Stadiums: What’s the Big Deal?

Call me a sourpuss, but I fail to see the importance of the hallowed grounds in baseball. When I was a kid, my uncle would tell me about how he’d been to Connie Mack Stadium, and that he’d been to Yankee Stadium, and that he’d been to Candlestick Park. I’d hear all of the lore of the players that took the field during his youth, and all of the memorable moments: the game-winning homers, the remarkable catches, the ninth-inning drama. But I was never impressed by it; the locale seemed to have little relation to the events that took place.

Going into the 2008 regular season, I’m being constantly reminded of this season being the last for the current Yankee Stadium, and that Wrigley Field could be renamed.

Knock ‘em down, I say. Knock all those old stadiums down.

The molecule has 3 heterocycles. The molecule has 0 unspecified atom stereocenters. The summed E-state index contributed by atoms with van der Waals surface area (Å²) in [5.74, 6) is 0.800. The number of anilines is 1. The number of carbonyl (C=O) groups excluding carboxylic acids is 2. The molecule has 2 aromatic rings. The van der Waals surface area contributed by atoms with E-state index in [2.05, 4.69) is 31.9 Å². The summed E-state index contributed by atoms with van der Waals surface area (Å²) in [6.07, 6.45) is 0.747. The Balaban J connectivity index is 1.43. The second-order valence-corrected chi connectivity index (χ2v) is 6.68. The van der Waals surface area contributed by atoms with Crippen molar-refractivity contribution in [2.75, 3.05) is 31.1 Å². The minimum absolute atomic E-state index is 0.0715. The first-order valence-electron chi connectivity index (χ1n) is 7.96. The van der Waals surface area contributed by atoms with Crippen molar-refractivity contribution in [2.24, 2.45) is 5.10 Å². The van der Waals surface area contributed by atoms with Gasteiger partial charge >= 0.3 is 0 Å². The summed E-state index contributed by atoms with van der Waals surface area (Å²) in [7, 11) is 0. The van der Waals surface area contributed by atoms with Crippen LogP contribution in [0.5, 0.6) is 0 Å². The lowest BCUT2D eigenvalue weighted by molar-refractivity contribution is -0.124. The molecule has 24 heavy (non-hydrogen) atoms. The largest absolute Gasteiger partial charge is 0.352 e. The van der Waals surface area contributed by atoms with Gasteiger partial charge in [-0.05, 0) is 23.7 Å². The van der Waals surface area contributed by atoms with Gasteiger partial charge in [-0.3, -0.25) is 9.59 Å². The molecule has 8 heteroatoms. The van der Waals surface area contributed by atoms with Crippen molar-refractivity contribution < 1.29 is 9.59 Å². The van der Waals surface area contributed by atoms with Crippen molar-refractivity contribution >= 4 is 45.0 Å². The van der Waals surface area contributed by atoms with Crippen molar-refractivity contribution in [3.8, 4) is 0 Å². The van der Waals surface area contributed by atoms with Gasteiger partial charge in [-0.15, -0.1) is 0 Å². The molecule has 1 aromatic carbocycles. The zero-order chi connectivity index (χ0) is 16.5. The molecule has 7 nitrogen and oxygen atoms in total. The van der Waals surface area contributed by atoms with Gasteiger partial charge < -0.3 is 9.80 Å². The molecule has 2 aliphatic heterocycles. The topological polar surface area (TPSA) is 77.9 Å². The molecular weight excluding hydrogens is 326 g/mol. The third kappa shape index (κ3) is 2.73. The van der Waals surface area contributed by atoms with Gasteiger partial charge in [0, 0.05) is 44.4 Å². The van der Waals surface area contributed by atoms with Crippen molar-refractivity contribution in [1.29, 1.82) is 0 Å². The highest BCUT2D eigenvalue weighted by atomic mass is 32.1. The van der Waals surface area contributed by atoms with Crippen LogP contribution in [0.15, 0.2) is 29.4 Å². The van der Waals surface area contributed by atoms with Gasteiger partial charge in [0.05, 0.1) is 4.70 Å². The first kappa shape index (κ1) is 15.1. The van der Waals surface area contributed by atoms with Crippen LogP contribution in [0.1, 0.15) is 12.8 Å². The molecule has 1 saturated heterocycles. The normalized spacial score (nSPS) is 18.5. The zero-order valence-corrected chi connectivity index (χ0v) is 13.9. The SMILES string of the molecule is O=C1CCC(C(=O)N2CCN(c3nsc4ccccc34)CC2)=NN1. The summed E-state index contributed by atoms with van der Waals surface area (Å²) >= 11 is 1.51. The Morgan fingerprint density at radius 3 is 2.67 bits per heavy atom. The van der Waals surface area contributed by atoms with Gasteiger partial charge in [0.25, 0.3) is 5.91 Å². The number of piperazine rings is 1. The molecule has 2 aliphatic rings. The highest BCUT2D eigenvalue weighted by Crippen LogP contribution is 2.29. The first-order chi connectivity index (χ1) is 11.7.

We all have our personal reasons to be attached to a ballpark, but I will never understand why I should revere Connie Mack Stadium, or Yankee Stadium, or Fenway Park, or Wrigley Field, stadiums in which I’ve either never been or don’t have any emotional stock invested. Sure, I was sad when Veterans Stadium in Philadelphia was demolished in favor of Citizens Bank Park. I’ve been to many a game there and never had a bad time despite how unattractive, poorly maintained, and unsanitary it was. One of the best memories I have of a game I attended at the Vet was Kevin Jordan’s pinch-hit grand slam against the Braves. But that’s all they are: personal memories, and they are certainly no reason to keep a pathetic excuse for a stadium alive. All things said, Veterans Stadium lived way longer than it should have.